I’m at a bit of a loss to know what to make of Dan Staite’s failed dope test. It’s the first drug positive for a domestic amateur that I can think of in recent years – the last thing I can remember was in the mid 1990s. And that one was not exactly clear cut, which is why I’m not putting a name or a date to it.
Doping in cycling certainly isn’t limited to the world elite. You don’t need more than a quick scan over the Wikipedia list of doping cases in cycling to see that most of the riders who’ve tested positive in the last few years are not exactly superstars. But I was still very surprised by Staite’s positive.
Maybe I shouldn’t be? To grow suspicious, you only have to look at the other things people will do to win – the time they’ll spend, the careers they’ll sabotage, the relationships they’ll neglect. I’ve done all sorts of things down the years that might have been honest, but which were shortsighted or inconsiderate or both. At the most basic, there are the knock-on effects of spending up to 20 hours a week on a bike – time when, as far as anyone who might want offer me work or complain I hadn’t cleaned the bathroom is concerned, I might as well be in space – and the further problems that arise from spending the other 148 hours either asleep or nearly asleep.
Friends or family or employers reach an accommodation with that kind of thing, often by stopping being friends or family or employers. That’s just the chronic state of cycling. It’s the acute state of cycling that they remember with a bitter edge. I am yet to be forgiven for once turning up to a friend’s wedding nine hours late because when I got up that morning it was a nicer day than I’d expected, and I had the sudden inspired idea of going to the wedding via a race 250 miles away. (The really dumb part was not realising that if you’re going to be that late, you’re better not turning up at all. Everyone is still cross with you. If you give it a few weeks, they’ll get round to thinking it was just loveable disorganisation.)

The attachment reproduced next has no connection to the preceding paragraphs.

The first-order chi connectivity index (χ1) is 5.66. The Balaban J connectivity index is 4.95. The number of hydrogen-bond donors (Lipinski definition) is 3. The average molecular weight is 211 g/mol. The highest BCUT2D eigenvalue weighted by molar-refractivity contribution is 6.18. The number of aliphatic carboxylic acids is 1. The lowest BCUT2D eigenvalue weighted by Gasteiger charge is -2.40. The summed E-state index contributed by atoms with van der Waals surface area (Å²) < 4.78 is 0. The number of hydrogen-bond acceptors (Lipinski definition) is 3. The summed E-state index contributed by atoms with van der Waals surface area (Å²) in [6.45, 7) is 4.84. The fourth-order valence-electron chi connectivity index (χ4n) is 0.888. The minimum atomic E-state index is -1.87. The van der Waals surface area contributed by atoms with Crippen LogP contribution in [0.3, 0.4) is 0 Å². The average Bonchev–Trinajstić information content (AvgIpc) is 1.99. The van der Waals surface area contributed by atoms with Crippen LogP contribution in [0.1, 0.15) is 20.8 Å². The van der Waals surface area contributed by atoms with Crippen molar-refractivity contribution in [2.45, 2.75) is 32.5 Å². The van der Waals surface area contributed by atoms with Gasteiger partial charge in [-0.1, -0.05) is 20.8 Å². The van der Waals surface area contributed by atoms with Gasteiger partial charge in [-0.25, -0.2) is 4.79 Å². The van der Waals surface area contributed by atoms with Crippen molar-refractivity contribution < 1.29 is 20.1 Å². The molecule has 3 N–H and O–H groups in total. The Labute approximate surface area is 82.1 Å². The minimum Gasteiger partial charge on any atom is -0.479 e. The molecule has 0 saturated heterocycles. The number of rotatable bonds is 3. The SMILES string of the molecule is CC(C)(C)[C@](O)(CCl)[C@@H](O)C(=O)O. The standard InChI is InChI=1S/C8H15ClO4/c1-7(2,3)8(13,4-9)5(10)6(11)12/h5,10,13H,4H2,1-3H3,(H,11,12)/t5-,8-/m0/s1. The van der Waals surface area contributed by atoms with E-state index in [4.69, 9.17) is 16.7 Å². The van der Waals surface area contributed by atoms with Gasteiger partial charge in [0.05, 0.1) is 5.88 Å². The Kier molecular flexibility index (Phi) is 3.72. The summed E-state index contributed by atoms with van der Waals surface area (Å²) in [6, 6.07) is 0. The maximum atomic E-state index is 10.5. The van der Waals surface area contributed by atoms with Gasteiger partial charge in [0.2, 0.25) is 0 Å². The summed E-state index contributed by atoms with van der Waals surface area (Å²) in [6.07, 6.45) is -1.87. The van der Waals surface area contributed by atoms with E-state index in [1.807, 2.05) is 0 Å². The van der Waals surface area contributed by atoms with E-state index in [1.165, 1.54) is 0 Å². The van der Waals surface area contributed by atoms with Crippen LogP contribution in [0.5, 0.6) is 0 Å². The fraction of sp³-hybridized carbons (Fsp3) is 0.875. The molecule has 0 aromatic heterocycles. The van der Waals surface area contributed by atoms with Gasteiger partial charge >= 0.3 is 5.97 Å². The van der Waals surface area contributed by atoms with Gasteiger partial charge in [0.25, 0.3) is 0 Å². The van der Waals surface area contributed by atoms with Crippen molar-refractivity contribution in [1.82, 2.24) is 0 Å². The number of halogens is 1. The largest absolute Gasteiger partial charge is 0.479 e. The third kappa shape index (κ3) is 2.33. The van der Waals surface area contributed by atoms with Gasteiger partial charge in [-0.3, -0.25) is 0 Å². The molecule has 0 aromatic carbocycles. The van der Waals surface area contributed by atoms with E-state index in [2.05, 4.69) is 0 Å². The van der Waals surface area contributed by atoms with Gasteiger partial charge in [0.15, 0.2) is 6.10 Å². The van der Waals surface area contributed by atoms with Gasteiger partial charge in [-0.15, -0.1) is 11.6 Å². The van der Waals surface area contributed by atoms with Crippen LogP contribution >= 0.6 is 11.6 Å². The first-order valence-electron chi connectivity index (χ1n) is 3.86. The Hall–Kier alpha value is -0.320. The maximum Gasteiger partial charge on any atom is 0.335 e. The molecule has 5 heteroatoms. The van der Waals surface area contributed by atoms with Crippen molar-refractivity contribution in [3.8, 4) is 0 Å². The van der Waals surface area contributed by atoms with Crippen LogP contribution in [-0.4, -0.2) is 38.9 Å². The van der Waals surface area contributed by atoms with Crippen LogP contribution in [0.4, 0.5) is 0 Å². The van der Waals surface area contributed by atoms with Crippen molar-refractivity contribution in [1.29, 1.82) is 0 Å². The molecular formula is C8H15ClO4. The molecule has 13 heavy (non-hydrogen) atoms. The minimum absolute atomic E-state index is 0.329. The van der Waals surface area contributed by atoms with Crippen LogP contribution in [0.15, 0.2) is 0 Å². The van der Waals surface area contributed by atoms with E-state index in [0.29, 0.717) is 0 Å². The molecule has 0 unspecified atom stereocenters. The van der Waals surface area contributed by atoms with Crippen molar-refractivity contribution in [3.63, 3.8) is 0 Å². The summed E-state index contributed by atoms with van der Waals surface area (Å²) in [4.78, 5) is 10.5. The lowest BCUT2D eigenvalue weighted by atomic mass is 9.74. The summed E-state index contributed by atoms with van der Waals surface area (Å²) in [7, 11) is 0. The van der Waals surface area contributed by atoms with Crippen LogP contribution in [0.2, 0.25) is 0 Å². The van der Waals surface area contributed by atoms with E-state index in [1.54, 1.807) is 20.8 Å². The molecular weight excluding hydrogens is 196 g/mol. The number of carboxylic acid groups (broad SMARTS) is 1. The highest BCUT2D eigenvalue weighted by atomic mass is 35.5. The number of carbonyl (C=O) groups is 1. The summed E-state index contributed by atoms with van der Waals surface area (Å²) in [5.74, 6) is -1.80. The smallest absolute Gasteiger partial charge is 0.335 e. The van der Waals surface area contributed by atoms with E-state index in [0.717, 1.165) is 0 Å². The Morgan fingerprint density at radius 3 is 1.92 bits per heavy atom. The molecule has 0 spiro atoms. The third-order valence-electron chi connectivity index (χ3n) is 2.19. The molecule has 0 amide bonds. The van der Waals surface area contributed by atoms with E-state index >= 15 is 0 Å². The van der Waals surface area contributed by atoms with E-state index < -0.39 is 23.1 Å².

But somehow despite the kind of commitment that huge numbers of people are prepared to put into it, and the obvious temptation to take a shortcut, I’ve always persuaded myself that the sport in the UK is almost totally clean. I’m still convinced of this.
That’s because I didn’t have to do more than a race or two in continental Europe before it was very clear that at an elite level there cleanliness was next to stupidity. No one raced clean, because if you were going to race clean, you might as well not bother. I raced clean, and right enough I might as well not have bothered. (This was the case a few years ago. I’d be misleading you if I suggested any expertise in the scene now – my guess is that things are getting better.)
In contrast, in the UK, as far as domestic competitors are concerned, over God know how many races I’ve never come across anything more than vague anecdotes – sufficiently vague that I don’t believe them. Anyway, a doping culture, however sophisticated, still produces positive tests when people muff up their masking agents or get a bit over confident. If doping in the UK is commonplace, then the riders involved should be giving seminars to some of the world’s top pros on how to avoid getting caught.
I think doping in UK cycling is rare because whatever way I look at it, there just isn’t the evidence to support the opposite view. I’m not naïve enough to think there aren’t a few dishonest riders out there. But I sincerely don’t think there are very many. And I hope the Staite case scares the crap out of every single one of them.